Kate has escaped the clutches of the High Council and Silas has left Albion for the continent. But their lives are forever linked and as the veil weakens, causing Albion's skilled to fear for everyone's safety, Silas and Kate find themselves drawn together by the mysterious and corrupt Dalliah Grey....show all
Kate has been taken up by the Skilled, and down in the City Below she is safe from the Wardens. But even the City Below cannot protect her from the Skilled, who are increasingly sure that she killed one of their kind. Silas has left Albion for the continent; he is bent on finding the legendary Dalliah Grey, but they will not stay apart for long. Destiny has a nasty habit of being right, and Dalliah has other plans for the pair of them.
You don’t often see a high-fantasy novel that’s under 300 pages, let alone covers a short space of time. Most fantasies are huge volumes set in sprawling lands where half the novel is spent journeying from city to city, normally on the quest to kill some malign king or bury some ancient evil power. Wintercraft: Blackwatch is slightly different. It’s a short, dark fantasy novel which is set between two rivalry powers: Albion and the Continent. It is about saving the ‘veil’, a source of magical energy, from destroying itself and unleashing horror upon the world in the form of breaking the barriers between the living, the dead, and the half-life.
I wasn’t sure what to expect when I picked up Blackwatch. I had enjoyed reading the first in the series, Wintercraft, back this time last year, and remembered thinking that it didn’t quite have that zest that makes a good book an excellent book (no offence to Jenna Burtenshaw- I converse with her over Twitter and she is a wonderful person). I’m finding it hard to think of Blackwatch any differently, and I can’t help but think that it’s not the book that’s at fault but me. I read Blackwatch over a very busy week where it was very hard to concentrate. I had several exams, two trips to London, and just couldn’t lend Blackwatch the attention it deserved. So please bare that in mind.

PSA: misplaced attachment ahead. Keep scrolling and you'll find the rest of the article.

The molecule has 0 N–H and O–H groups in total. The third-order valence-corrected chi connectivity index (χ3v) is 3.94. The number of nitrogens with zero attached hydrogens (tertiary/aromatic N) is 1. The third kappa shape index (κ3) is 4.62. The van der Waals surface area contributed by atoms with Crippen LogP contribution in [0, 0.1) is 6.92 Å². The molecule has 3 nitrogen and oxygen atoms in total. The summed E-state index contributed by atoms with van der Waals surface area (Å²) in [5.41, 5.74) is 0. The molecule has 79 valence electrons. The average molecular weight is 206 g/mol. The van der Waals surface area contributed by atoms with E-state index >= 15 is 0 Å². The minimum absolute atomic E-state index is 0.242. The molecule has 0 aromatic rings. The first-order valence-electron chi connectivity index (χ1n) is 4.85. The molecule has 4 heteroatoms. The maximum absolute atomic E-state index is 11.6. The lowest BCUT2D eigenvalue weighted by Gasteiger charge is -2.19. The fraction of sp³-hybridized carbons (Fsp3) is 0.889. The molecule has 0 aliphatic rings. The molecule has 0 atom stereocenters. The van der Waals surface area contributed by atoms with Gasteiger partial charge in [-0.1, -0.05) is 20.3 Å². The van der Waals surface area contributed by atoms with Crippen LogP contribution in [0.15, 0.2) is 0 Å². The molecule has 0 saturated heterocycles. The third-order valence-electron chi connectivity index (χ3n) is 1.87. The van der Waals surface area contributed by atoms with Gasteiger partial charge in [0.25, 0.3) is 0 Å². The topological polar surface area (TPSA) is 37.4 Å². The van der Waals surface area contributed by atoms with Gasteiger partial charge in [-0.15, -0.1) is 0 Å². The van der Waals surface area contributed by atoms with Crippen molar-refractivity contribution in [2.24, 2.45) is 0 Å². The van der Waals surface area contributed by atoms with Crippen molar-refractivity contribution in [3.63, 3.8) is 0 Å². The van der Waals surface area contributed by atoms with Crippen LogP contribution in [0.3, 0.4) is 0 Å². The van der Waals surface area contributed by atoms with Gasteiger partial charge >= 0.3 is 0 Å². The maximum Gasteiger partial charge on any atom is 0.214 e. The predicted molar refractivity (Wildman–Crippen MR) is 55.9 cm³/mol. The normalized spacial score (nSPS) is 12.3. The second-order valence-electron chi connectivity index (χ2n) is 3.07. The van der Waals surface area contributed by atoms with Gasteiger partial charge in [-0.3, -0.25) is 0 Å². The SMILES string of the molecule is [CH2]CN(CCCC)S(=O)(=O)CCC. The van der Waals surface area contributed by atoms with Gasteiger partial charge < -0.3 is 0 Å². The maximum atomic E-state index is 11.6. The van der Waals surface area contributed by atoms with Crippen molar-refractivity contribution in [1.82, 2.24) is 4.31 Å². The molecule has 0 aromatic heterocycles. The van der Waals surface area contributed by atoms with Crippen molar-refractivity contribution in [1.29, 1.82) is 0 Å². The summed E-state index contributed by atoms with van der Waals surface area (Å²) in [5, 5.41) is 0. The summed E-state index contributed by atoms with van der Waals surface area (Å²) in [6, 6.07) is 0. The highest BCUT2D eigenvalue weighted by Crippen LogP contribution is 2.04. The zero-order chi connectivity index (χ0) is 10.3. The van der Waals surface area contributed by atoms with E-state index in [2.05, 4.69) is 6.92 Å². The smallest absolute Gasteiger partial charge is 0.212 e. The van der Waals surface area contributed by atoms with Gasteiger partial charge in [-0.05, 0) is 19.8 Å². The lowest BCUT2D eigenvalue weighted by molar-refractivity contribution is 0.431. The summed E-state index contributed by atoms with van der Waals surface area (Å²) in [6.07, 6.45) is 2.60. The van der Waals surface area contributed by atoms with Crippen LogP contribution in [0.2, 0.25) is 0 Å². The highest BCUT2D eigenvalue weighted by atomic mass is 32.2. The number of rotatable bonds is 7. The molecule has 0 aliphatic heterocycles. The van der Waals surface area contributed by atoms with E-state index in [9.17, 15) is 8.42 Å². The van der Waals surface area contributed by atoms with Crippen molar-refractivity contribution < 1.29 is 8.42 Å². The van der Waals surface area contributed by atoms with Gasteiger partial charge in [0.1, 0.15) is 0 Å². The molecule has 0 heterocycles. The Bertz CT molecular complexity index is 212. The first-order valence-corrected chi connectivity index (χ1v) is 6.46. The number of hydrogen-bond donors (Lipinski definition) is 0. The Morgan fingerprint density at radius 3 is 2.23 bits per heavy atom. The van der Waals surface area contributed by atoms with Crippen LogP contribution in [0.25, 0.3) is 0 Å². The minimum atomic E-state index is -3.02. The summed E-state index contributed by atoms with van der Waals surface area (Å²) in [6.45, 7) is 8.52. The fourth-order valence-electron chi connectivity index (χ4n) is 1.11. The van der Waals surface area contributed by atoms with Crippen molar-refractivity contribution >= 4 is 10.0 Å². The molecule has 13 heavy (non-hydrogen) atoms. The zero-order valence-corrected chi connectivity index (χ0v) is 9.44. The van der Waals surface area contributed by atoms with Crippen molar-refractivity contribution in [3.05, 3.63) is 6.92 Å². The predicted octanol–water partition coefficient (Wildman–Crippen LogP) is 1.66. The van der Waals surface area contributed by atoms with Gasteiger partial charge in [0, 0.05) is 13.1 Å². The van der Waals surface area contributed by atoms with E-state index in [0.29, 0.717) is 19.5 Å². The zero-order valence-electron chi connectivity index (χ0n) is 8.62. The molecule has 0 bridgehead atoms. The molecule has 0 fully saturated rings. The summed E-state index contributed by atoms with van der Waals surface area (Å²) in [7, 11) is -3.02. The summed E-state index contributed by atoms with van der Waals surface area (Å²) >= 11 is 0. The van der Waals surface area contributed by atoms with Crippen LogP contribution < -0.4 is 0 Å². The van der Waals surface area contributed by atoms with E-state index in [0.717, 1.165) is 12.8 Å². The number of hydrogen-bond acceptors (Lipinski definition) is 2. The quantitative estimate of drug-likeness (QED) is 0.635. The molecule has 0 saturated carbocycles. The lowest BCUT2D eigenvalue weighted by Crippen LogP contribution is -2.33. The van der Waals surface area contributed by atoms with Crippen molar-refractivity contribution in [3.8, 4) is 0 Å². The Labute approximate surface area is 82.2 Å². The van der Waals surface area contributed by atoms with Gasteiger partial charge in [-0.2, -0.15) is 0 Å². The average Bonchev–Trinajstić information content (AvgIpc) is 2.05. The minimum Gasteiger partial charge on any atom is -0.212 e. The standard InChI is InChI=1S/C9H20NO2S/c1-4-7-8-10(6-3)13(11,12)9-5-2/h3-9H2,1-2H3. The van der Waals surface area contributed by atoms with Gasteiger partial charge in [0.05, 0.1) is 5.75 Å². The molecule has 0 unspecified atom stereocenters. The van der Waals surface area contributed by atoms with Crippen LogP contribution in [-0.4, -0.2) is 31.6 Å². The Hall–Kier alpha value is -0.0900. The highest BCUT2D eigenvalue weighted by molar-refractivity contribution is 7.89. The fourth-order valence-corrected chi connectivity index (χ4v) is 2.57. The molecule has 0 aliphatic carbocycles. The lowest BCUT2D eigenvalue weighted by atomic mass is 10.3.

The premise and world building- as with Wintercraft– is fantastic, and Jenna Burtenshaw has managed to include some great ideas which make Wintercraft/Blackwatch both intriguing and original. I love the concept of Fume, the Veil and Dalliah Grey. The prose, too, is of a high quality, both interesting and encapsulating, but most of all echoing with the atmospheric tension that is present throughout the entire novel.
The characters, however, I do feel have improved. Silas has become a little more rounded and Dalliah Grey is an intriguing manipulative woman who should have been dead centuries ago. Kate is generally unchanged and lacks in opinions, but she’s a decent protagonist- as are they all (decent, that is, not protagonists).
But I just didn’t feel that flair; I’m very sorry, Jenna. I should probably give Blackwatch a second chance- maybe over the summer- and perhaps I should re-review it. But this time round, I just didn’t feel much, and in all honesty, I’m pretty pissed off at myself! In conclusion, Blackwatch is an interesting novel, based on an excellent premise that deserved a lot more from me than it got. It is well written and surprisingly short, but for fans of The Spook series, Blackwatch is a perfect match.